Obamacare Makes Early Retirement Easier and More Secure

Today, I am answering an email from a reader about health insurance as an early retiree:

Dear Root of Good,


What about health insurance as we get older and won’t have company subsidized health insurance and we won’t be old enough for Medicare benefits?


Good question, as access to health insurance is something that all potential early retirees should be concerned with.  Over the last decade or two, health insurance and health care costs have spiraled out of control.  Insurance premiums would increase 10% or more per year, and access to health insurance could be limited if you suffered from a pre-existing condition.

Light at end of tunnel


Asthma, cancer, or heart disease, even years in the past, meant that your insurance premiums could be hundreds of dollars or even a thousand dollars per month.  Insurance plans could deny coverage altogether, forcing you to rely on a much more expensive State High Risk Pool for coverage.

Since most people of working age are employed or have family that are employed, they are eligible for group insurance provided by their or their spouse’s employer.  Pre-existing conditions don’t affect your rates as an individual in this case.



You have probably heard about Obamacare, or the Affordable Care Act (“ACA”).  The health insurance landscape is changing big time under the ACA. 

Health insurance exchanges are about to open up for enrollment on October 1, 2013 to provide coverage starting January 1, 2014.  New plans issued under Obamacare cannot exclude you for pre-existing conditions.  The premiums are uniform for everyone who applies and only vary based on age, geographic location within a state, and smoker status.  How ugly your health history has been is irrelevant.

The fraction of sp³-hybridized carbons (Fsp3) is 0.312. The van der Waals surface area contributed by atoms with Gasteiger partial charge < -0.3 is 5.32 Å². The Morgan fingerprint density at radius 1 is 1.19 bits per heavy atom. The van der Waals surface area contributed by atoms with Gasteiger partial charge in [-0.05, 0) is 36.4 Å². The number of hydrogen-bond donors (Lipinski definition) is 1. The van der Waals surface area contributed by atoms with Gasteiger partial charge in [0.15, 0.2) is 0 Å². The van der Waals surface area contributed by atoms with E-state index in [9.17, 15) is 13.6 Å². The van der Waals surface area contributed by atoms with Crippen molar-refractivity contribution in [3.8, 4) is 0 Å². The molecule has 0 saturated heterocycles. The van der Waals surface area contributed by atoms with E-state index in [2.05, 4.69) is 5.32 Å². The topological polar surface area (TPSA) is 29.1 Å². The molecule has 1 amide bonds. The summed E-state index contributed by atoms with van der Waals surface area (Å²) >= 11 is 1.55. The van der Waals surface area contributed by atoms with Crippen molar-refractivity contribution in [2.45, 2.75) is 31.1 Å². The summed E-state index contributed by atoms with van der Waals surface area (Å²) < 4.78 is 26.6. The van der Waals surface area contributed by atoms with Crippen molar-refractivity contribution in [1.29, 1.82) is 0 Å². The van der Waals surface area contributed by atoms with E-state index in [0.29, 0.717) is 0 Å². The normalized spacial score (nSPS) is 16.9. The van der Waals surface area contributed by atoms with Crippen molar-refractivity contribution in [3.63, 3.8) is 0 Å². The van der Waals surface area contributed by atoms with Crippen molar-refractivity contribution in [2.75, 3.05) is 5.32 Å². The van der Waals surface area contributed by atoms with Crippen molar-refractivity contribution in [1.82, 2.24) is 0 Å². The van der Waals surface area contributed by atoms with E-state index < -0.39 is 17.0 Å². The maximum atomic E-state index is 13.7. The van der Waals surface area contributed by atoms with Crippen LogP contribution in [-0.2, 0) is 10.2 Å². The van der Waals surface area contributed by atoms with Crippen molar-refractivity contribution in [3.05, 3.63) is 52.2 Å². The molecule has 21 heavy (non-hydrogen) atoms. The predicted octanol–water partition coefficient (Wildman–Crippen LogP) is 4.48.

For example, a 60 year old world class triathlete in Charlotte, North Carolina will pay the same premiums as his neighbor, a 60 year old triple bypass recipient currently undergoing chemo for advanced stage cancer.  Assuming they both don’t smoke!


Health Insurance Premiums and Subsidies

In addition to the prohibition against denying coverage for pre-existing conditions, Obamacare will be a huge benefit to middle class America.  A key part of Obamacare is the subsidy to help you buy health insurance.

The formula to calculate how much you will pay for health insurance is a little complicated.  The amount you will pay for health insurance is based on your income.  The more you make, the more you pay.  The Kaiser Family Foundation has a nifty calculator that lets you plug in your income, household size, and a few other details and it spits out what you will pay in premiums and what your subsidy will be.

Let’s look at a 60 year old couple’s situation first.

Scenario 1:

Assumptions: A couple of 60 year old non-smokers with a relatively generous income of $60,000.

Results:$5,700 annual premiums or $475 per month.  This is for the “silver” plan.  A slightly worse plan (the “bronze” plan) that covers a little less will run $2,896 per year.  These are the premiums the insured will pay under Obamacare with the subsidy already factored in.  For reference, the government subsidy would be $10,682, and without the subsidy this couple would pay $16,382!  Good thing for that subsidy.


Pro tip:  Be careful to keep your incomes below 400% of Federal Poverty Level! Subsidies go away for anyone making more than 400% FPL.  For a family size of 2, if you make more than $60,520, your subsidy goes to zero and you will pay the full unsubsidized amount of $16,382.  


Scenario 2:

Assumptions: A family of 2 adults age 35 and 3 children.  Non-smokers.  Annual income of $37,000.  These details are based on the Root of Good family in a few years.